Friday Flowers

It’s that time of the week once more!

I’m a little late, in fact I didn’t think I had any photos ready for this post after being busy for the past couple of days. But I happened to look and there they were. I really need to get them posted otherwise I’ll end up further behind yet again.

So the garden has moved on from the orange and purple stage, the Geum have all but finished with maybe a promise of more blooms later. However, how there’s a shift toward yellows, reds and the butterflies.

Yes, I’m blinded by the fluttering at the moment and take very few images of flowers anymore!

The right border has passed its peak, but I hope the Salvia and Geum will at least produce more blooms later. However the Sea Holly, Thistles and Yarrow are providing colour and the Bees/flutters love both. Also, the Rudbekia at the very top of the border is coming into bloom shortly.

Delphinium, Quaking Grass and Salvia

I couldn’t not have any Cosmos, so I’ve filled a gap with a couple, and I wish I had placed the white Delphiniums better, at the moment I can barely see them. Perhaps I ought to swap the whites with the blues for more effective colour combos.

Veronica, Delphinium and Cosmos

Quaking grass, Verbena Hastata and Delphinium

Bees love Sea Holly, and you’ll also see a few species of Butterfly on them; I’m waiting for Small Coppers to arrive as Sea Holly seems to be the only thing that attracts them. I didn’t see any last year though so I’m hopeful for their return.

Sea Holly

The Helenium doesn’t seem to last long, is it just me?


Sea Holly

I really must take this to my parents… it’s difficult to part with though!

David Austin Princess Anne

Copyright 2013 Liz.
All rights reserved. Content created by Liz for Gwirrel’s Garden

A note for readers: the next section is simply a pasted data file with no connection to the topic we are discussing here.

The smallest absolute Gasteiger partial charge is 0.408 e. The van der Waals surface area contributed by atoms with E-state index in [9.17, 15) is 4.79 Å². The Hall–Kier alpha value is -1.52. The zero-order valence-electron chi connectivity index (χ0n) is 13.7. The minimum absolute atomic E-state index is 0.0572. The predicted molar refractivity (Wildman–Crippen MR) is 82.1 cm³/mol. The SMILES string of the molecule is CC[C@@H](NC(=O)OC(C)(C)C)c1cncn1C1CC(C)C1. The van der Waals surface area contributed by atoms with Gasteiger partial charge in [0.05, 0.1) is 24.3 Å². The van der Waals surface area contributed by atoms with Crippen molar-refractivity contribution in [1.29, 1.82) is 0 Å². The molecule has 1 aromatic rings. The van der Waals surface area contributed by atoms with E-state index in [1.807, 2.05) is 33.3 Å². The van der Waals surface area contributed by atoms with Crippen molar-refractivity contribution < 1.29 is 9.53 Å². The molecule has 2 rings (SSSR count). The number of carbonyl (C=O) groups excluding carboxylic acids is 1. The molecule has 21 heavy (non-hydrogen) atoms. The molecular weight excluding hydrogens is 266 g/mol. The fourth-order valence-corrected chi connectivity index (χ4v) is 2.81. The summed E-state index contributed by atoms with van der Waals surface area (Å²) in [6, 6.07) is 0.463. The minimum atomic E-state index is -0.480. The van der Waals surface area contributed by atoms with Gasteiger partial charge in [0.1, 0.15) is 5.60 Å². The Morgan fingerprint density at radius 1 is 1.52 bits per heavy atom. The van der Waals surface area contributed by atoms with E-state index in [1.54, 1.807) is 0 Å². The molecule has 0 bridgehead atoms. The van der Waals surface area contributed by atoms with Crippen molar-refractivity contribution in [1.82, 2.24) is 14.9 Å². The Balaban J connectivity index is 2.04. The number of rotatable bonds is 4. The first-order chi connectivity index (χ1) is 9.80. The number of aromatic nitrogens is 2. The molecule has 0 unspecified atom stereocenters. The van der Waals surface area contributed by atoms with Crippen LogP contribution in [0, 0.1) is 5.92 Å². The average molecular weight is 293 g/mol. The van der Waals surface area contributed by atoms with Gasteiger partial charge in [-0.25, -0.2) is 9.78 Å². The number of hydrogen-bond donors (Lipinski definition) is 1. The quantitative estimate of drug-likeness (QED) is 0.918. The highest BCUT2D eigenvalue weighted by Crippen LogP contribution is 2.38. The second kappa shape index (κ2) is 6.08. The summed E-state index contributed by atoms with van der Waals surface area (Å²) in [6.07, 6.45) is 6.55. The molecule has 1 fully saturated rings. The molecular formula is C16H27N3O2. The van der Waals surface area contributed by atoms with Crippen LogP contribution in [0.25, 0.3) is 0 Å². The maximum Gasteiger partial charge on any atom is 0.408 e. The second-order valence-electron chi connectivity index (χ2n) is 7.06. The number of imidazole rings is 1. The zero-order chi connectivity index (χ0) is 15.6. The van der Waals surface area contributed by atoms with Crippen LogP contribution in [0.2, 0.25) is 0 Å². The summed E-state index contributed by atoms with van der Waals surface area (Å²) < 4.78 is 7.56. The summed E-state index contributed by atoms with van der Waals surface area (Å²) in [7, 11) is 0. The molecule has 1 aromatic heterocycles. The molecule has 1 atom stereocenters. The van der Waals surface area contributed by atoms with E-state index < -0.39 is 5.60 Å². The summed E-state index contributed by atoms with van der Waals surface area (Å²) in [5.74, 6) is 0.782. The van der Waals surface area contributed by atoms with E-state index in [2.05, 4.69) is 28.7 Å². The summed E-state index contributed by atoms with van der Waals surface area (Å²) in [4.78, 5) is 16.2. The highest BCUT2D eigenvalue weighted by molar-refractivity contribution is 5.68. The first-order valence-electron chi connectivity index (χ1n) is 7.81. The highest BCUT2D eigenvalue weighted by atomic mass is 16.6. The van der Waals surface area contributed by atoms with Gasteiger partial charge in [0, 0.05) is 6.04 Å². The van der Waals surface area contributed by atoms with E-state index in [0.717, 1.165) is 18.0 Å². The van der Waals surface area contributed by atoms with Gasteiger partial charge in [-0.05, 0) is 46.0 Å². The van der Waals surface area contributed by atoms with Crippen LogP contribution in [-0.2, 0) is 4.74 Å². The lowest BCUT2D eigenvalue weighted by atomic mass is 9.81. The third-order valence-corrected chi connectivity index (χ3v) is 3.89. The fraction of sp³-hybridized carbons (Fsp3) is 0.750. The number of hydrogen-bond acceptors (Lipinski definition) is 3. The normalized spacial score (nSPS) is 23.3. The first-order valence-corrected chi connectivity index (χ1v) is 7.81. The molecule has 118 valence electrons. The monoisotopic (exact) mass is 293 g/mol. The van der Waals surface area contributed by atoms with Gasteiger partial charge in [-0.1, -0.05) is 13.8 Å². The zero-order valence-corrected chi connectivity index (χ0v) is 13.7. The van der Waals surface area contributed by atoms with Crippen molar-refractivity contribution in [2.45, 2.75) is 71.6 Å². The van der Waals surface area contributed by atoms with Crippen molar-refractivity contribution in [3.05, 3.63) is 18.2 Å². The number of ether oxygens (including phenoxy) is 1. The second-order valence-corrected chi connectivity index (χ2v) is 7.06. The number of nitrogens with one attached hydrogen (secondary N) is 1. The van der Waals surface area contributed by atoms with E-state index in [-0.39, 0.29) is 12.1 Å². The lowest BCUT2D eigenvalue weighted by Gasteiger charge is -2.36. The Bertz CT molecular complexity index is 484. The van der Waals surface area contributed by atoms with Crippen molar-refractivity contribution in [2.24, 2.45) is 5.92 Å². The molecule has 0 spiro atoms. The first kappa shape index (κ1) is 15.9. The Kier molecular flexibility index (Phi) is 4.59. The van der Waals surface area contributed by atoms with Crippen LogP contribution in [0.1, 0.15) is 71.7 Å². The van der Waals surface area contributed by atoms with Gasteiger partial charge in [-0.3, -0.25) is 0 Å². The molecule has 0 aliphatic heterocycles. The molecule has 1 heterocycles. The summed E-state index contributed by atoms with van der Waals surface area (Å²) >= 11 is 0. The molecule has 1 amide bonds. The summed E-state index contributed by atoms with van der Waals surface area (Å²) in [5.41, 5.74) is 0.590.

21 thoughts on “Friday Flowers

  1. Love that Helenium and love the overall colourscheme in your garden, pink, purple, white with a touck of red from the Helenium. Thanks so much for sharing. Your pictures are wonderful!

    • Hi Marian,

      Thanks for visiting, I’m glad you enjoyed the photos. The general colour scheme at the moment is a bit of everything. There’s a lot of yellow around from the blooms of Ragwort, which I’ve allowed to grow to attract butterflies and moths. Wider shots of the borders will reveal the reality 😉

    • Hi Tatyana,

      It’s just the lens that makes the images light and airy – I use a narrow depth of field which means less is in focus and draws the eye in to the main subject I want viewers to see. This of course means the rest is blurred and produces that romantic, ethereal quality.

  2. The butterflies have arrived here too, its wonderful when they are flitting everywhere. You have given us another wonderful selection of flowers, your garden must be looking very pretty, hope all the promised rain this weekend doesn’t flatten everything.

    • Hi Pauline,

      I don’t think we’re really due much rain, it’s mostly going to be south east and then south west but pushing up northwards after. So we might not get it too bad by the time it reaches here. Although I think I’ll be grateful for it, just a bit concerned for the butterflies in it though and hope it doesn’t impact too much on them. The last lot of storms I believe washed away/killed a lot of my Cinnabar caterpillars and only the larger ones seem to have survived. At least this means I can chop/pull out many of them rather than being forced to leave them for the caterpillars.